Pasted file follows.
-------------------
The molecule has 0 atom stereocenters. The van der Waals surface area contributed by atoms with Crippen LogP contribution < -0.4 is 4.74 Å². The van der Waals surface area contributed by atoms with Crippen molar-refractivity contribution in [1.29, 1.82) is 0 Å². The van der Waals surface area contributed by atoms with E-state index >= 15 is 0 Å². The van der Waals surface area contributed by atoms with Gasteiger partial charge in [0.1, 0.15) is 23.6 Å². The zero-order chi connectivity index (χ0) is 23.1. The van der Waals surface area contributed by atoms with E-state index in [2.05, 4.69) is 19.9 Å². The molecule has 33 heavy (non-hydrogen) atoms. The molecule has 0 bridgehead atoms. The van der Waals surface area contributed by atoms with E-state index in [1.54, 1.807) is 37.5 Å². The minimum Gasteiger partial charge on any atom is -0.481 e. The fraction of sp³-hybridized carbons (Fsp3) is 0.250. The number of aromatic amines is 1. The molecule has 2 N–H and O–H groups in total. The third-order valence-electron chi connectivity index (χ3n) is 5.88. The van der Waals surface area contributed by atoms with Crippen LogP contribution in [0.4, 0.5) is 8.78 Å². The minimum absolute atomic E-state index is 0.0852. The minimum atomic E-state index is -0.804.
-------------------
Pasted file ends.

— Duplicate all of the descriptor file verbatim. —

The molecule has 0 atom stereocenters. The van der Waals surface area contributed by atoms with Crippen LogP contribution < -0.4 is 4.74 Å². The van der Waals surface area contributed by atoms with Crippen molar-refractivity contribution in [1.29, 1.82) is 0 Å². The van der Waals surface area contributed by atoms with E-state index >= 15 is 0 Å². The van der Waals surface area contributed by atoms with Gasteiger partial charge in [0.1, 0.15) is 23.6 Å². The zero-order chi connectivity index (χ0) is 23.1. The van der Waals surface area contributed by atoms with E-state index in [2.05, 4.69) is 19.9 Å². The molecule has 33 heavy (non-hydrogen) atoms. The molecule has 0 bridgehead atoms. The van der Waals surface area contributed by atoms with E-state index in [1.54, 1.807) is 37.5 Å². The minimum Gasteiger partial charge on any atom is -0.481 e. The fraction of sp³-hybridized carbons (Fsp3) is 0.250. The number of aromatic amines is 1. The molecule has 2 N–H and O–H groups in total. The third-order valence-electron chi connectivity index (χ3n) is 5.88. The van der Waals surface area contributed by atoms with Crippen LogP contribution in [0.4, 0.5) is 8.78 Å². The minimum absolute atomic E-state index is 0.0852. The minimum atomic E-state index is -0.804.